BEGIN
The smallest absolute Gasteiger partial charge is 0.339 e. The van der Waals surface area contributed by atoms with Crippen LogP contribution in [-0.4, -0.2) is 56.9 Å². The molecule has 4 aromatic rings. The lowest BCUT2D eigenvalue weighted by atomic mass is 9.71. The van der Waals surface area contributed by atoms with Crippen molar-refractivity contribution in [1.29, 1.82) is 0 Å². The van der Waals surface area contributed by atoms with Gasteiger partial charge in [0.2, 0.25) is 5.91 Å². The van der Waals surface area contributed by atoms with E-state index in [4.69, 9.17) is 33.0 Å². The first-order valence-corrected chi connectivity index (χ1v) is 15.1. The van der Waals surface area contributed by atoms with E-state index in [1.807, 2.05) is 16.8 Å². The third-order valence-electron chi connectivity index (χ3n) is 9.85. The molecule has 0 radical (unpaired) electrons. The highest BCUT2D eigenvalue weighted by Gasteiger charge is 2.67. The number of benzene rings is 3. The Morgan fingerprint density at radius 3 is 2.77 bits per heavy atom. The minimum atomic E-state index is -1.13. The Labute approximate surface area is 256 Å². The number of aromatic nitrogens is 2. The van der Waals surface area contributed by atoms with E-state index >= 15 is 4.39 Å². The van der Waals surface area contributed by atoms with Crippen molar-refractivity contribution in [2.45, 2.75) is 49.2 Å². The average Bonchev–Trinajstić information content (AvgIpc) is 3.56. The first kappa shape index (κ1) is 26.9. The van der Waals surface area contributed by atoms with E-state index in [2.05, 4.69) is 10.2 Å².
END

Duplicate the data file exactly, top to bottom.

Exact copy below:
The smallest absolute Gasteiger partial charge is 0.339 e. The van der Waals surface area contributed by atoms with Crippen LogP contribution in [-0.4, -0.2) is 56.9 Å². The molecule has 4 aromatic rings. The lowest BCUT2D eigenvalue weighted by atomic mass is 9.71. The van der Waals surface area contributed by atoms with Crippen molar-refractivity contribution in [1.29, 1.82) is 0 Å². The van der Waals surface area contributed by atoms with Gasteiger partial charge in [0.2, 0.25) is 5.91 Å². The van der Waals surface area contributed by atoms with E-state index in [4.69, 9.17) is 33.0 Å². The first-order valence-corrected chi connectivity index (χ1v) is 15.1. The van der Waals surface area contributed by atoms with E-state index in [1.807, 2.05) is 16.8 Å². The third-order valence-electron chi connectivity index (χ3n) is 9.85. The molecule has 0 radical (unpaired) electrons. The highest BCUT2D eigenvalue weighted by Gasteiger charge is 2.67. The number of benzene rings is 3. The Morgan fingerprint density at radius 3 is 2.77 bits per heavy atom. The minimum atomic E-state index is -1.13. The Labute approximate surface area is 256 Å². The number of aromatic nitrogens is 2. The van der Waals surface area contributed by atoms with E-state index >= 15 is 4.39 Å². The van der Waals surface area contributed by atoms with Crippen molar-refractivity contribution in [2.45, 2.75) is 49.2 Å². The average Bonchev–Trinajstić information content (AvgIpc) is 3.56. The first kappa shape index (κ1) is 26.9. The van der Waals surface area contributed by atoms with E-state index in [2.05, 4.69) is 10.2 Å².